Software packages are a popular means to distribute open source and third-party software. They are often pulled from an outside source through a package manager or installer program, and they typically include source code, libraries, documentation, and other files needed to build and run the software.
A malicious package contains malware disguised as a legitimate package, and it is intended to infiltrate and infect software. Once a malicious package’s malware enters a system, it can potentially steal sensitive data, disable security software, modify or delete files, and even take over an entire system or network for its own nefarious purposes.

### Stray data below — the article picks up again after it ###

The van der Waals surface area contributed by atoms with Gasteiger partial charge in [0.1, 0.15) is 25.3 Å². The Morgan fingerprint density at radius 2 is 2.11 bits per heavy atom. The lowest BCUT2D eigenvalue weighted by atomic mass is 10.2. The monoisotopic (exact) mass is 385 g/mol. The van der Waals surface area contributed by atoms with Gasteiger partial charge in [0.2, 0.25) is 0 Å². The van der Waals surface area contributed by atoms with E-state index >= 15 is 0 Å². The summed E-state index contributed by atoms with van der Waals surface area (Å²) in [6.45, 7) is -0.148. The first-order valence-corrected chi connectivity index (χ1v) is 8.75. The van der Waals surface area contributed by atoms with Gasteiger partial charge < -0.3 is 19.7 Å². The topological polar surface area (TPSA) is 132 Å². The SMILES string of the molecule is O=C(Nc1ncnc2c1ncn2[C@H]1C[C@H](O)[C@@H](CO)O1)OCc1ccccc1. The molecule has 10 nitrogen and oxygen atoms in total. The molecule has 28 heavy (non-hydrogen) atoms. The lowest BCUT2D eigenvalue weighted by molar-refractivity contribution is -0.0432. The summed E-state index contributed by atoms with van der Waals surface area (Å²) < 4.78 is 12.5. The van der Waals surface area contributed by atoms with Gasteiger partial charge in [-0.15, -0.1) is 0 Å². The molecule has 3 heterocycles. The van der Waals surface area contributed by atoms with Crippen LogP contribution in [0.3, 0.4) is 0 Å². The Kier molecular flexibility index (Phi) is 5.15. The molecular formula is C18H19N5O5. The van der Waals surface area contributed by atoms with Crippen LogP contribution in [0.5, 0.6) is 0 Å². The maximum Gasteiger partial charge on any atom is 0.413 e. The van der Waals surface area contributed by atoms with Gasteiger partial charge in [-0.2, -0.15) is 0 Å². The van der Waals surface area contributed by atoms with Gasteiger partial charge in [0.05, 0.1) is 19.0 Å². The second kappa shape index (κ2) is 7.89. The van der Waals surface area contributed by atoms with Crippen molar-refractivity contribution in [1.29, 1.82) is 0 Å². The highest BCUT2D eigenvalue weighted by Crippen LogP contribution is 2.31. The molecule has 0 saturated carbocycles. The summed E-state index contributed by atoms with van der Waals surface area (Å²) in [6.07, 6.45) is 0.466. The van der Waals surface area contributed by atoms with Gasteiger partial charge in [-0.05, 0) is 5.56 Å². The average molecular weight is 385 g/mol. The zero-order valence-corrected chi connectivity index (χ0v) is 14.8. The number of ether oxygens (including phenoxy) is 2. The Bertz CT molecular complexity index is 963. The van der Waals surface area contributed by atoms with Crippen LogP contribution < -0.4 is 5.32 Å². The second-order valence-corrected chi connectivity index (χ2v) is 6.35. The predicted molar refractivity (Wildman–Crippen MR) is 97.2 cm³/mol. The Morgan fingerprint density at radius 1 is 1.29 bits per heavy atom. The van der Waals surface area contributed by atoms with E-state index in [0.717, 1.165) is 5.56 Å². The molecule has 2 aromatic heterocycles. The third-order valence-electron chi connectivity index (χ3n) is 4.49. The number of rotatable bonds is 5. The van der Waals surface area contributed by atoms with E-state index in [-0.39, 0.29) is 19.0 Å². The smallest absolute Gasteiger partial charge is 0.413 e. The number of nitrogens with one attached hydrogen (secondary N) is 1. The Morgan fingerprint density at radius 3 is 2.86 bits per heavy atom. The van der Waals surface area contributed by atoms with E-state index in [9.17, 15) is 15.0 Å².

Unlike code weaknesses and vulnerabilities—which can exist in software for months or years without being exploited—a malicious package is almost always a direct and immediate threat that you need to address, especially when it comes to the software supply chain. According to Gartner, 45% of organizations worldwide have experienced attacks on their software supply chains, a three-fold increase from 2021. Attackers have found that supply chains offer a near-limitless attack surface that can be vulnerable through automatic software updates, software-as-a-service (SaaS) tools, the cloud, and even AI-generated false information (popularly known as “hallucinations”) that can be exploited to trick developers into downloading malicious packages.